Norishige Kanai, who claimed to grow 3.5 inches taller after three weeks on the International Space Station, has retracted his previous statement by apologizing for the "fake news."

The Japanese astronaut reports the growth spurt in a tweet posted last Monday, where he even joked about becoming too tall to fit inside the Soyuz spacecraft on his trip back to Earth.

While it is true that microgravity environments cause the spine to decompress resulting in a temporary height increase, NASA says humans would only be able to grow taller by a maximum of two inches.

This made a Russian colleague dubious of the growth spurt. As suggested by the cosmonaut, Kanai double checked his body measurement and discovered he made an error. His growth spurt did not even exceed an inch as he had only grown by 0.78 inches.

"I am very sorry to spread such fake news," he writes in a follow-up tweet on Tuesday. "I am a little relieved to be able to ride on the return Soyuz."

Effects Of Microgravity On The Human Spine

In response to social media users asking if he feels any pain due to spine elongation, Kanai assures he has not experienced any on either of his back or hips and that the stiffness around his shoulders had already disappeared.

According to NASA, this growth spurt does not necessarily pose any major health risks. All six astronauts in the Skylab missions exhibited a 3 percent height increase while in space but as soon as they were exposed to regular gravity, their spines returned to normal within 10 days.

The extra height would only be a problem if crew members outgrow their custom-fitted pressurized suits, which they wear when launching or landing. Additionally, Kanai's worries were indeed legitimate as the Soyuz has a certain height limit.

"The spine is compressible, so astronauts might be able to squish to fit in, but if it's a tight fit to begin with, it might be too tight," says Dr. Sudhakar Rajulu, a researcher at Johnson Space Center's Habitability and Environmental Factors Office.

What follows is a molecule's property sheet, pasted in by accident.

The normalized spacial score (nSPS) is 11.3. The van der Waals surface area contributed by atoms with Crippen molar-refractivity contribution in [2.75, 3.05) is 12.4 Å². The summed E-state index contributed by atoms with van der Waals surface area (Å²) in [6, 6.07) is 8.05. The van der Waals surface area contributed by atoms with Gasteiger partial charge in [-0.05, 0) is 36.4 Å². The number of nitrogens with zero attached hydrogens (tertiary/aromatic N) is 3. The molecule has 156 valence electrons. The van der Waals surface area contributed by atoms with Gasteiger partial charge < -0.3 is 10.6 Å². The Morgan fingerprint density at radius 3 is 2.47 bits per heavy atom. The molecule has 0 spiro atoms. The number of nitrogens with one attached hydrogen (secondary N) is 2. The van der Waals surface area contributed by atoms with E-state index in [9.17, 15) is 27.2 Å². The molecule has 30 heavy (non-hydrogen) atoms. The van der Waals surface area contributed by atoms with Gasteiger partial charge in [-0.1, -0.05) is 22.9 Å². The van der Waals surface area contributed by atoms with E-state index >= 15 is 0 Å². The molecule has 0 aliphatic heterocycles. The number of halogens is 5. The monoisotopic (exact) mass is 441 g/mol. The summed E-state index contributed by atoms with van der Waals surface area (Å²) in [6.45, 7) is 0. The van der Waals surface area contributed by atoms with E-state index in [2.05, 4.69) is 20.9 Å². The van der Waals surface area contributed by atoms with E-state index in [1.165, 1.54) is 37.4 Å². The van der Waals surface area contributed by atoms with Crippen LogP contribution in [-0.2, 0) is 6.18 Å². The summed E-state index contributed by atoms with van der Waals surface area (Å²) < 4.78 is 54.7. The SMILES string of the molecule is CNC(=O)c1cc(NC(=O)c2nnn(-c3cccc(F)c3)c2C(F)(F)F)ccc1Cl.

The Twins Study: One Year In Space Changes Genome Sequencing

Aside from adding extra inches to a person's height, spending time in microgravity environments can ultimately change a person's DNA and RNA. This was proven by NASA's Twin Study, which studied identical twin brothers and astronauts Scott and Mark Kelly to identify the long-term effects of space travel on the human body.

Preliminary results reveal that Scott's telomeres, or the caps found at the end of chromosomes, grew longer than his brother's. Likewise, DNA methylation which controls gene expression was found to have decreased in Scott and increased in Mark over the same duration. Upon their return to Earth, Scott's telomeres quickly returned to its normal length and DNA methylation in both men also returned close to their pre-flight levels.

Scientists have yet to determine the implication of these changes but they have been found to occur even in humans on Earth. They have been linked with environmental shifts, particularly with changes in sleeping and eating habits.

Final results of the Twins Study will allow development of personalized medicine to keep astronauts healthy during long-term space missions, such as NASA's planned trips to Mars.

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